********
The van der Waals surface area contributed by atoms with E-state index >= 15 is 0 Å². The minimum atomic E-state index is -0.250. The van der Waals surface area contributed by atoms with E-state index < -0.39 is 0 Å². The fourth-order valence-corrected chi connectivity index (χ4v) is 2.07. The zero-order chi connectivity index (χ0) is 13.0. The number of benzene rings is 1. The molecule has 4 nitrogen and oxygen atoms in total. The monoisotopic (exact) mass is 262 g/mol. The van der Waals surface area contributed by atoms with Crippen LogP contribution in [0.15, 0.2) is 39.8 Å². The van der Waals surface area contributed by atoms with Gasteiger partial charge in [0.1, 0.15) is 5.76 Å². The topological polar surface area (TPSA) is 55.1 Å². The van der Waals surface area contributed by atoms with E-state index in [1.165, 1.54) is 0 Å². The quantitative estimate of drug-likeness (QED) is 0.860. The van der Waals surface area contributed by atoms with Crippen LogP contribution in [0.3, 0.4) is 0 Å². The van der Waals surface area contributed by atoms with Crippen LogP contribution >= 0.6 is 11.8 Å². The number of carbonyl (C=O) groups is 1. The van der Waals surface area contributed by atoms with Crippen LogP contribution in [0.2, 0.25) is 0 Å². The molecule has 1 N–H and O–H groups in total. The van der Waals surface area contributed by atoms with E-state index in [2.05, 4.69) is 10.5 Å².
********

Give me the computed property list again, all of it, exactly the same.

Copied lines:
The van der Waals surface area contributed by atoms with E-state index >= 15 is 0 Å². The minimum atomic E-state index is -0.250. The van der Waals surface area contributed by atoms with E-state index < -0.39 is 0 Å². The fourth-order valence-corrected chi connectivity index (χ4v) is 2.07. The zero-order chi connectivity index (χ0) is 13.0. The number of benzene rings is 1. The molecule has 4 nitrogen and oxygen atoms in total. The monoisotopic (exact) mass is 262 g/mol. The van der Waals surface area contributed by atoms with Crippen LogP contribution in [0.15, 0.2) is 39.8 Å². The van der Waals surface area contributed by atoms with Gasteiger partial charge in [0.1, 0.15) is 5.76 Å². The topological polar surface area (TPSA) is 55.1 Å². The van der Waals surface area contributed by atoms with E-state index in [1.165, 1.54) is 0 Å². The quantitative estimate of drug-likeness (QED) is 0.860. The van der Waals surface area contributed by atoms with Crippen LogP contribution in [0.3, 0.4) is 0 Å². The van der Waals surface area contributed by atoms with Crippen LogP contribution >= 0.6 is 11.8 Å². The number of carbonyl (C=O) groups is 1. The van der Waals surface area contributed by atoms with Crippen LogP contribution in [0.2, 0.25) is 0 Å². The molecule has 1 N–H and O–H groups in total. The van der Waals surface area contributed by atoms with E-state index in [2.05, 4.69) is 10.5 Å².